Defense Budget Passed; Afghanistan Exit Ammendment Defeated

As expected, the House passed a $690 billion defense bill for the 2012 fiscal year on Thursday, fully funding the wars in Afghanistan and Iraq.

More notably, a bill that would have required the Obama administration to set a definitive timeline on accelerating the transfer of military operations in Afghanistan to Afghan authorities was barely defeated. The closeness of the vote indicates that war fatigue is higher than ever among members of Congress and their constituents. Though it was defeated, the vote sends a strong signal that support for the Afghanistan war is dwindling in both parties, as 26 Republicans voted in favor of the amendment. The Obama administration will need to take a significant step at its appointed troop reduction deadline in July, or risk facing a popular outcry.

Here is a transcript of Rep. Jim McGovern’s (D-MA) speech on the House floor, in which he argues that we need to “re-think our policy” on Afghanistan:

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“Too many people have died in Afghanistan.  Since January, I have attended three funerals in my district alone of young men who have sacrificed their lives there. Tens of thousands more have been wounded – and the suicide rate among our veterans from Afghanistan and Iraq is soaring. There is no clear mission. The Karzai government is corrupt. We continue to borrow money to pay for this war. We need to re-think what we’re doing in Afghanistan. It’s time to define the plan to bring our uniformed men and women home to their families and their communities.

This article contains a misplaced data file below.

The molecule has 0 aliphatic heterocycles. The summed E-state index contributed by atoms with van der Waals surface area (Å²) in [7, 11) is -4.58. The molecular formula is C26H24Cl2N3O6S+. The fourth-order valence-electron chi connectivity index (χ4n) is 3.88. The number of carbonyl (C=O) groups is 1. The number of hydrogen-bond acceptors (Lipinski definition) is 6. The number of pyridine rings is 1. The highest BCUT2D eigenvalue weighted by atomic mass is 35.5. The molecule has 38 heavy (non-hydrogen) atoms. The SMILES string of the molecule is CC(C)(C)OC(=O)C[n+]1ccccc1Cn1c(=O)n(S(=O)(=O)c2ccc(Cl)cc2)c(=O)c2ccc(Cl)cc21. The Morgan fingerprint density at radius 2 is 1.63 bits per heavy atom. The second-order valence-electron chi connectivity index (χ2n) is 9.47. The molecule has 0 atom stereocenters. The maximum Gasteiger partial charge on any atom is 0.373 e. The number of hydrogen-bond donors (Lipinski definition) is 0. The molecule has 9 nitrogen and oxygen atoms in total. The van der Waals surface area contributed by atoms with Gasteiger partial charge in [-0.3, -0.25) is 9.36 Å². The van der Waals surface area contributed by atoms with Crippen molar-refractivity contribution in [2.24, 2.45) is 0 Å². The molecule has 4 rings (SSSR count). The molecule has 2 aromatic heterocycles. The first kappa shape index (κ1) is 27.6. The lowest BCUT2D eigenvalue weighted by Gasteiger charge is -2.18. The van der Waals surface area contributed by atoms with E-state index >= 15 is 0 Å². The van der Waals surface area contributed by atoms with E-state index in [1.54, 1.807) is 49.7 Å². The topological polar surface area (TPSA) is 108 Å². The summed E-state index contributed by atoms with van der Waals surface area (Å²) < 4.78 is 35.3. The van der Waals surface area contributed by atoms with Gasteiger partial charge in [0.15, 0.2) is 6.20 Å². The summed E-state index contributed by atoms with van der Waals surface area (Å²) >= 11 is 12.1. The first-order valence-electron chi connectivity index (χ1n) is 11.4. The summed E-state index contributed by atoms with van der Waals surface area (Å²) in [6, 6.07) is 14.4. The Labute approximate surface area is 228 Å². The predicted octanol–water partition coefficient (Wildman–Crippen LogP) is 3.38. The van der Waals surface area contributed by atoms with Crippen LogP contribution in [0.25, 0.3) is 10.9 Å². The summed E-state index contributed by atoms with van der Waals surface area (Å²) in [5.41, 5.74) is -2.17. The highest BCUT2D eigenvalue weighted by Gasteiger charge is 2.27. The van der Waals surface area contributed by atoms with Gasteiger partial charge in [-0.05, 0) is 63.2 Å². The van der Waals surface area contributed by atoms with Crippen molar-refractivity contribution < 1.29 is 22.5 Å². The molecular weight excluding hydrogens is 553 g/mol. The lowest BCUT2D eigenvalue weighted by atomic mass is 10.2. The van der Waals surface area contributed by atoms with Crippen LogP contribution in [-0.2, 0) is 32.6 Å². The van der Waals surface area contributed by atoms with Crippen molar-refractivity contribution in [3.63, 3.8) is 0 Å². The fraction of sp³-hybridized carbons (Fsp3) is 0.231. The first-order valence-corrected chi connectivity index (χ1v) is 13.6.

This is the longest war in our nation’s history. It’s no longer about al-Qaeda. I’ve met with our troops in Afghanistan.  I’ve met with them after they’ve come home.  They’re incredible. Politicians put them into harm’s way. And we now have an obligation to get them safely home.

President Obama has promised a drawdown of U.S. troops in July. Now we hear that might just be a token drawdown. This amendment – and the vote on this amendment – can send the President a clear signal of support for a meaningful drawdown of troops. Help him do what the American people want him to do – Bring our troops home – and invest in America.

We need to safeguard our national security.  But many of our greatest problems aren’t halfway around the world – they’re halfway down the block. Rather than nation-building in Afghanistan, we need more nation-building right here at home.

Mr. Chairman, this is not a partisan issue. It’s about doing what’s right for our troops and for the nation. If you’ve ever even once thought that we need to do something different in Afghanistan – that it’s time to re-think our policy – that we need to bring our troops home to their loved ones – then this is the amendment to support.

I ask all my colleagues to vote for this amendment.”

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